Reprinted from “Los Angeles City Beat”
Issue No. 127 - Published: 11/10/2005

Homemade Harmony
Giovanni's Italian cooking satisfies even the most divided dinner parties

By Richard Foss

Two of my dearest friends disagree on just about everything, but in an amiable way. They're generally courteous and polite about it, and I approach their company with the certainty of hearing different points of view argued intelligently. Except when the subject is dinner. One will suggest Chinese, the other will express dismay and propose steak. Battle will be joined with a mention of sushi, countered immediately with a preference for French. At that point, I generally decree that we're going for something else altogether, before they have objected to every cuisine on Earth.

I was driving down Venice Boulevard with this contentious pair, who were bickering as usual, when I spotted a sign for Giovanni's Trattoria. I pulled into the parking lot and announced that we were having Italian this evening, fervently hoping that the gods were smiling and the place would be better than one might expect from a location in the corner of a minimall. A slightly faded review from Bon Appetit gave us hope, and we studied the menu in an optimistic frame of mind. It was a simple list of southern Italian favorites, with a few more ambitious specials on the chalkboard nearby.

Owner Giovanni Prinzo came out to explain the specials and suggest items to suit our tastes, and with his help we selected starters of chicken-barley soup ($4.95), Fagottini di Melanzane ($5.50), and a Caesar salad ($5.50). Giovanni had mentioned that all his soups and sauces are homemade daily, and the soup certainly showed it - the stock was thick and rich, tasting of the essence of chicken, with mild spices modifying the flavor rather than dominating. There were plenty of vegetables and only a bit of barley, enough to lend a hint of nuttiness and substance. I had noticed the motto on the menu that stated "Italian Home Cooking," and it gained more credibility after the first taste of soup.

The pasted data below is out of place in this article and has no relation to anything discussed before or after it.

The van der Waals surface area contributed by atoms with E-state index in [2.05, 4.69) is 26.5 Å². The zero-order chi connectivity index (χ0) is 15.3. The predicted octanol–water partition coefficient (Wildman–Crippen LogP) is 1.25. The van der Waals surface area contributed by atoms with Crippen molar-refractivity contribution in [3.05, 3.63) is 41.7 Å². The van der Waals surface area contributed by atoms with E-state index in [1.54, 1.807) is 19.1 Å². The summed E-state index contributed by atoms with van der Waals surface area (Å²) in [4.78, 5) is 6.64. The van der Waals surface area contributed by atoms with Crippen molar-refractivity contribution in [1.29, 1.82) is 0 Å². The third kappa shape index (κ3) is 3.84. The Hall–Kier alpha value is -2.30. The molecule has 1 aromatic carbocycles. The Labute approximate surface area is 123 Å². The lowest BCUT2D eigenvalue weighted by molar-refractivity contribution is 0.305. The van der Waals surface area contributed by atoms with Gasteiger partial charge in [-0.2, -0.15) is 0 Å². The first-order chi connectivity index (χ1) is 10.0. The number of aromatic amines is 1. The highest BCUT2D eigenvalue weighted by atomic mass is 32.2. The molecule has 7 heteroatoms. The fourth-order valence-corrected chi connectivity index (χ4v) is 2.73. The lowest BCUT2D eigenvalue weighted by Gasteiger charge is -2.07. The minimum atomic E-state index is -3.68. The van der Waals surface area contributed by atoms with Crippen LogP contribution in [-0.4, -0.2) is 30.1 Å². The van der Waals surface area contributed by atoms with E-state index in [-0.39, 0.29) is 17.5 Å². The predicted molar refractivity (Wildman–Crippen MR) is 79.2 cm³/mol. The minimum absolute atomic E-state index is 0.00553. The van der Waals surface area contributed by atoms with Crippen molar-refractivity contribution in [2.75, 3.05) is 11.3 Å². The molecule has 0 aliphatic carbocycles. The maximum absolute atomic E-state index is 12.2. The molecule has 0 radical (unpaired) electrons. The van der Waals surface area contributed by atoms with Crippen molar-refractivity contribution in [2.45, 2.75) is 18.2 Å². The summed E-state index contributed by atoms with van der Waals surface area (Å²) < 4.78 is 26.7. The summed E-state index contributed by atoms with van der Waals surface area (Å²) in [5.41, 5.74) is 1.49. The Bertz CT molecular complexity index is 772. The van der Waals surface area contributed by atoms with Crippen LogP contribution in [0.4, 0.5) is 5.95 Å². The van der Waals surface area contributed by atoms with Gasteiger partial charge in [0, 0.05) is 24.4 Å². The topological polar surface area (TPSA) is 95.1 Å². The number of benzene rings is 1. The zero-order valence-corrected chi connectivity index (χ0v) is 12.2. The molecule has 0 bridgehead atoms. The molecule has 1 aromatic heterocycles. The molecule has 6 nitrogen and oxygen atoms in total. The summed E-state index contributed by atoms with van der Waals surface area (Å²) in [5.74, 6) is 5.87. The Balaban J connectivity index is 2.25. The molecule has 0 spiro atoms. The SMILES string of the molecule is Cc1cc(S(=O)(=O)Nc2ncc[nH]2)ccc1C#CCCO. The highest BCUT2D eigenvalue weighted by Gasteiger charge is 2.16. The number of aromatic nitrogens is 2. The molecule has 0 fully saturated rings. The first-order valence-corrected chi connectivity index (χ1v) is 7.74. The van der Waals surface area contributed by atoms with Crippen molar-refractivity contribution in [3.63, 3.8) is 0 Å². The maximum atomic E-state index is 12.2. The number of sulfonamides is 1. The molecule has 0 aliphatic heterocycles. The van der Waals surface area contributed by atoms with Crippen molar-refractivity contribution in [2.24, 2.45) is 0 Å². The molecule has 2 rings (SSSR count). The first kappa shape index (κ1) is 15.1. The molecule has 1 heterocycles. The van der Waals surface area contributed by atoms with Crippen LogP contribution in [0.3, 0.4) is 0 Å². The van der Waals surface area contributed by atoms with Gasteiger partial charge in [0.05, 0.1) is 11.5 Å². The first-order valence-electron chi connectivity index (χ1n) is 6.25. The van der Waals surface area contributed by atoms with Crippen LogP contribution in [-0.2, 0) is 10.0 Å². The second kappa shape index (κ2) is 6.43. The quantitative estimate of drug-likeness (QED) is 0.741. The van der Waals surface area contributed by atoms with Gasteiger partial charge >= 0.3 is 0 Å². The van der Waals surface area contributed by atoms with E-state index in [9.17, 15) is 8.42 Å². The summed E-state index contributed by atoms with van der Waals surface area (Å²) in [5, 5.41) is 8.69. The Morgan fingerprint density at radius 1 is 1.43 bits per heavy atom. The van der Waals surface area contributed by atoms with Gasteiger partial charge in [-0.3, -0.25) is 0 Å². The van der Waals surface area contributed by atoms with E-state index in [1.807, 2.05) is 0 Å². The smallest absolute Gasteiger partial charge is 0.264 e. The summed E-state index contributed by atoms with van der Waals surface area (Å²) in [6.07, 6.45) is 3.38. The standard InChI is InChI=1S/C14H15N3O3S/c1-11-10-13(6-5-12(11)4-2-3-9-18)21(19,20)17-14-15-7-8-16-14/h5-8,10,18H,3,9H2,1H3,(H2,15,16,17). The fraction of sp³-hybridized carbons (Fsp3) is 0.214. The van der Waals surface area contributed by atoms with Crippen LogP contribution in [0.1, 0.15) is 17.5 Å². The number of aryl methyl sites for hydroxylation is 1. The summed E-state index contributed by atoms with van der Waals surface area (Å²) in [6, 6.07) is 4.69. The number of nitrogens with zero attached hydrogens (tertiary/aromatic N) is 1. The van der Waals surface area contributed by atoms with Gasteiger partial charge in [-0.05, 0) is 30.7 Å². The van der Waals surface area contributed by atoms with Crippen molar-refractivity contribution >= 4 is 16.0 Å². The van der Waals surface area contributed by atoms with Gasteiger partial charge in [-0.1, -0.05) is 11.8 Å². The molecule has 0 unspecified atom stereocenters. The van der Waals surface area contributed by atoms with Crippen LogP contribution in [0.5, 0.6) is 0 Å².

While I've had and made plenty of home-cooked soup, I have only had Faggottini di Melanzane in restaurants - it seems like an involved dish to make for a few people. It's just a mixture of cheeses and herbs with thinly sliced eggplant, topped with sauce, and broiled to just the right texture. Done right, it's wonderful; done wrong, inedible. This one was quite good, the slight bitterness of the eggplant nicely balanced with fruity marinara and rich cheese and pine nuts. I disliked eggplant the first few times I had it, because it took over every dish; if I meet someone now with the same dislike, I know where to send them to be properly introduced.

For main courses, we selected chicken ravioli "picante"($9.95), penne pomodoro ($8.95), and a daily special of orange roughy in a lemon-caper sauce with potatoes and vegetables ($13.95). Both pastas were accented with a light topping of very fresh tomato-based sauce with a mere hint of garlic and herbs. The Bickering Pair were divided on its merits, one appreciating the way the vegetable and herb flavors were expressed, the other desiring something more robust. I was in the middle, finding it a bit bland when served with the penne pasta alone, but nicely balanced with the fresh ravioli. Those ravioli weren't really that picante at all; there was just a hint of peppery flavor to enliven the blend of finely chopped chicken and cheese.

The orange roughy had been pan-roasted and topped with a simple but wonderfully tangy sauce that balanced the tartness of lemon and capers with a hint of sweetness. It wasn't a shatteringly original idea, but it was perfectly executed, which is the trademark of this kitchen. The potatoes were roasted so that the tops were crisp, the interiors moist, and the vegetables were done just tender, with plenty of flavor.

After a dinner of fine home cooking, we were surprised by desserts that were worthy of a fine bakery. They were out of the house-special tiramisu, but I didn't mind at all when I tried the excellent torta alla nonna. The "grandmother cake" was a lemony ricotta tart laced with chocolate chips and pine nuts, served in a marvelously flaky pastry. This is a dessert that any restaurant in Los Angeles might be proud to serve, and I'll go well out of my way to have it again.

The wine list at Giovanni's is nonexistent; the place doesn't serve alcohol but allows you to bring your own for a modest corkage. We didn't know, so we made do with sodas and tea. We'll bring a bottle of something rustic and comforting on our return, the kind of wine Italians enjoy with this sort of very good home cooking.